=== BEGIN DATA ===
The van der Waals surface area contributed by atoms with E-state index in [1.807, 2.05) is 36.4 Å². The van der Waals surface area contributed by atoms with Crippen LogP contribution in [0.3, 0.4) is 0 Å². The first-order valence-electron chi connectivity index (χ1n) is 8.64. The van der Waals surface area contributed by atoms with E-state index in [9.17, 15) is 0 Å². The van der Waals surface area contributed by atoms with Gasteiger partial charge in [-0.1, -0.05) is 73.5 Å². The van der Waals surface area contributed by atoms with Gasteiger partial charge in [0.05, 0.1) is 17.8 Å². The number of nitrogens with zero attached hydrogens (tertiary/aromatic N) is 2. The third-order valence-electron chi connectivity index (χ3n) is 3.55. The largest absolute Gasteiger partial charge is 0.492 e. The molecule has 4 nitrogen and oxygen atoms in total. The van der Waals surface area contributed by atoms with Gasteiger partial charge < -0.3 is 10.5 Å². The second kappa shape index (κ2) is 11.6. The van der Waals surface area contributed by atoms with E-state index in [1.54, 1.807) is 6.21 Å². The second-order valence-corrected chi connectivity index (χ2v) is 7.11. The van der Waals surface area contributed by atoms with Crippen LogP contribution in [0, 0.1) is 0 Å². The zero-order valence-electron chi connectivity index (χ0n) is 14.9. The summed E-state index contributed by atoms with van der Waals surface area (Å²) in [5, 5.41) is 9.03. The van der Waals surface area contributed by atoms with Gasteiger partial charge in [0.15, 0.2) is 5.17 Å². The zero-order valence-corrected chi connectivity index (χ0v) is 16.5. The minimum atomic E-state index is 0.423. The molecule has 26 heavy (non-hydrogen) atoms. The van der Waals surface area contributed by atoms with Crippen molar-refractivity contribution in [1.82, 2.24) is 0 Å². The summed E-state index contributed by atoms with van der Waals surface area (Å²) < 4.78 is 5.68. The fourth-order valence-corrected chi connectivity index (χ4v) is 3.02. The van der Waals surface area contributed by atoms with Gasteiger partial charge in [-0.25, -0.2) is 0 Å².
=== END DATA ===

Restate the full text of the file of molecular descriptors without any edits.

The van der Waals surface area contributed by atoms with E-state index in [1.807, 2.05) is 36.4 Å². The van der Waals surface area contributed by atoms with Crippen LogP contribution in [0.3, 0.4) is 0 Å². The first-order valence-electron chi connectivity index (χ1n) is 8.64. The van der Waals surface area contributed by atoms with E-state index in [9.17, 15) is 0 Å². The van der Waals surface area contributed by atoms with Gasteiger partial charge in [-0.1, -0.05) is 73.5 Å². The van der Waals surface area contributed by atoms with Gasteiger partial charge in [0.05, 0.1) is 17.8 Å². The number of nitrogens with zero attached hydrogens (tertiary/aromatic N) is 2. The third-order valence-electron chi connectivity index (χ3n) is 3.55. The largest absolute Gasteiger partial charge is 0.492 e. The molecule has 4 nitrogen and oxygen atoms in total. The van der Waals surface area contributed by atoms with Gasteiger partial charge < -0.3 is 10.5 Å². The second kappa shape index (κ2) is 11.6. The van der Waals surface area contributed by atoms with E-state index in [1.54, 1.807) is 6.21 Å². The second-order valence-corrected chi connectivity index (χ2v) is 7.11. The van der Waals surface area contributed by atoms with Crippen LogP contribution in [0, 0.1) is 0 Å². The zero-order valence-electron chi connectivity index (χ0n) is 14.9. The summed E-state index contributed by atoms with van der Waals surface area (Å²) in [5, 5.41) is 9.03. The van der Waals surface area contributed by atoms with Gasteiger partial charge in [0.15, 0.2) is 5.17 Å². The zero-order valence-corrected chi connectivity index (χ0v) is 16.5. The minimum atomic E-state index is 0.423. The molecule has 26 heavy (non-hydrogen) atoms. The van der Waals surface area contributed by atoms with Crippen molar-refractivity contribution in [1.82, 2.24) is 0 Å². The summed E-state index contributed by atoms with van der Waals surface area (Å²) < 4.78 is 5.68. The fourth-order valence-corrected chi connectivity index (χ4v) is 3.02. The van der Waals surface area contributed by atoms with Gasteiger partial charge in [-0.25, -0.2) is 0 Å².